The people you’ve collaborated with on this movie are, of course, old hands at this kind of thing. Leo, Marty, Bob—not that I have any reason to call them by those names. Have they given you any sort of advice on what to expect?

What I really appreciate is: there’s not this protective, patriarchal “Let me give you advice, kid” sort of thing. Anytime Leo’s done it, it’s been completely self-aware and joking. He’s kind of a goofball and a wise-ass. They lead by example. That’s been the most grounding thing, because I’ve been able to be in proximity to people who are so used to it. And meeting other people I’m just so excited by—how quickly America Ferrera took to me. I’m a huge fan of Emma Stone, and she’s been lovely, and all of these people that are now in a peer group, I guess. You just get the sense that it’s not as big or scary as you need to make it. It’s just about human connection in the end.

At the same time that you’re dressing up and going to award shows, you’re also carrying the banner of a historic nomination. The Oscars have had an extremely spotty record with honoring Indigenous people, and you’re the first Native American woman in the Best Actress category. How has that been sitting with you?

I keep saying it’s overdue. We’re in the ninety-sixth year of the Academy Awards, and we’re on Native American land. Natives are natural storytellers. A big part of our understanding of ourselves, since time immemorial, is our stories. So it’s just odd that, in the United States, it’s taken almost a hundred years for a Native American to reach this milestone in a major acting category. We’ve had Indigenous representation. We’ve had Yalitza Aparicio, Graham Greene [“Dances with Wolves”] in supporting, Chief Dan George [“Little Big Man”] in supporting. We’ve had global Indigenous recognition. But, like you said, it’s sprinkled.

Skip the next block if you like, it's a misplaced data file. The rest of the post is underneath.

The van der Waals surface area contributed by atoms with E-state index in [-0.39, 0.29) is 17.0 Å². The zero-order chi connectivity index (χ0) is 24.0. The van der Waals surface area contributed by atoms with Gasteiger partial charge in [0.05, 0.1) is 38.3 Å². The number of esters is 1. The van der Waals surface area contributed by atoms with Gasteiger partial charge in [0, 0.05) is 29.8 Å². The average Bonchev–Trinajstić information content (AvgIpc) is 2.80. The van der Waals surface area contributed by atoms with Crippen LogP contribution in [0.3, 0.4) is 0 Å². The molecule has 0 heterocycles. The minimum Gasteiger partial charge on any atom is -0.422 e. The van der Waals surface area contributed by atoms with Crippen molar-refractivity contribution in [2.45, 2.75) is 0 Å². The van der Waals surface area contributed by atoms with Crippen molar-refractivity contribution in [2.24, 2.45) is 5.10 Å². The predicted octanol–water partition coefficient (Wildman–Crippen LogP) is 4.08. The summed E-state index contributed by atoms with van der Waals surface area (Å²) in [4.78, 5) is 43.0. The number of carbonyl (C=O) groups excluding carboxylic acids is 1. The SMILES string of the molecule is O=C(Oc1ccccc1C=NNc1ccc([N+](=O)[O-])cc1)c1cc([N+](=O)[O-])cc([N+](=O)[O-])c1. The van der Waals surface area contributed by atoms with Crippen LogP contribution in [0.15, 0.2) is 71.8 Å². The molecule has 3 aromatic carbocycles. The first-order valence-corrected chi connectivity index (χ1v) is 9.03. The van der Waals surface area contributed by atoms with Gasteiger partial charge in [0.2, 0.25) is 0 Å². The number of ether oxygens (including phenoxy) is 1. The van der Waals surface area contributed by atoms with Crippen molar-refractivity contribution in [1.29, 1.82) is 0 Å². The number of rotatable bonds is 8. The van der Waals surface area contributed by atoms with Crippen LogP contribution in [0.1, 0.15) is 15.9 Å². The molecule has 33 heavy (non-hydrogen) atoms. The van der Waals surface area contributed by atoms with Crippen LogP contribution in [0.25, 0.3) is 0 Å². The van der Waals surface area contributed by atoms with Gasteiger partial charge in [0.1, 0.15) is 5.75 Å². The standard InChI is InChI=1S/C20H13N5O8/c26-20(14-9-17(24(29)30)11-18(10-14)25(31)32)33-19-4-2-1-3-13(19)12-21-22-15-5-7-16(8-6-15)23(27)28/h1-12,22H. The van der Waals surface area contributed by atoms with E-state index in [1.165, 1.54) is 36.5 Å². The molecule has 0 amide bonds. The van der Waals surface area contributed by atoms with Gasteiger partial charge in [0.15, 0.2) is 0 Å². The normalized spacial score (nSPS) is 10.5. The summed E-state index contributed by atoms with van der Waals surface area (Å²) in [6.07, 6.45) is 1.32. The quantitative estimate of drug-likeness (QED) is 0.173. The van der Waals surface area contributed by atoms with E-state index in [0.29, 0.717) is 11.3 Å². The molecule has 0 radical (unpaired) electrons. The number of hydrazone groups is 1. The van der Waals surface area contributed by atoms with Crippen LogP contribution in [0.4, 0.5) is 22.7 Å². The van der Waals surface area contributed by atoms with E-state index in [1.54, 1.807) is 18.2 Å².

I’m friends with Sterlin Harjo, the co-creator of “Reservation Dogs.” We’re both in the circuit right now, and we happened to find ourselves in the same hotel the week before last. He put it really well. He said, “We’re in a position where we’re kicking the door in. When you kick the door in, you should just put your foot in the door and stand there.” Kicking the door in and running through it means it’s going to shut behind you. While I’m the first specifically Native American Indigenous woman, I stand on the shoulders of a lot of performers. It’s all circumstantial that I have this moniker of the first, and I’m certainly not going to be the last. If I’ve kicked the door in, I’m just trying to stand here and leave it open for everybody else.

As a student of Oscar history, I know that it’s been a mixed experience for people who have been the firsts in their categories. Sidney Poitier was the first Black man to win Best Actor, in 1964, and when he was being honored at the mayor’s office, in New York City, reporters kept asking him about civil rights. He finally snapped—he was not a person who generally snapped—and said, “Why is it everything you guys ask refers to the Negroness of my life and not my acting?” I’m curious if you’ve felt that tension of being out here as an actor, but also as the face of a community. And, in addition to that, you’re playing an Osage woman, so it’s not even quite your community.

That’s something that I try to highlight first. There’s just the roadblock that a lot of Natives have in representation, that people don’t even think we’re still here. There’s some empirical data out there, some surveys—in one study I was reading, forty per cent of people didn’t think that Native Americans still existed. The perception of who we are, which has largely been shaped by Hollywood—it’s very narrow. There’s an assumption that we just disappeared.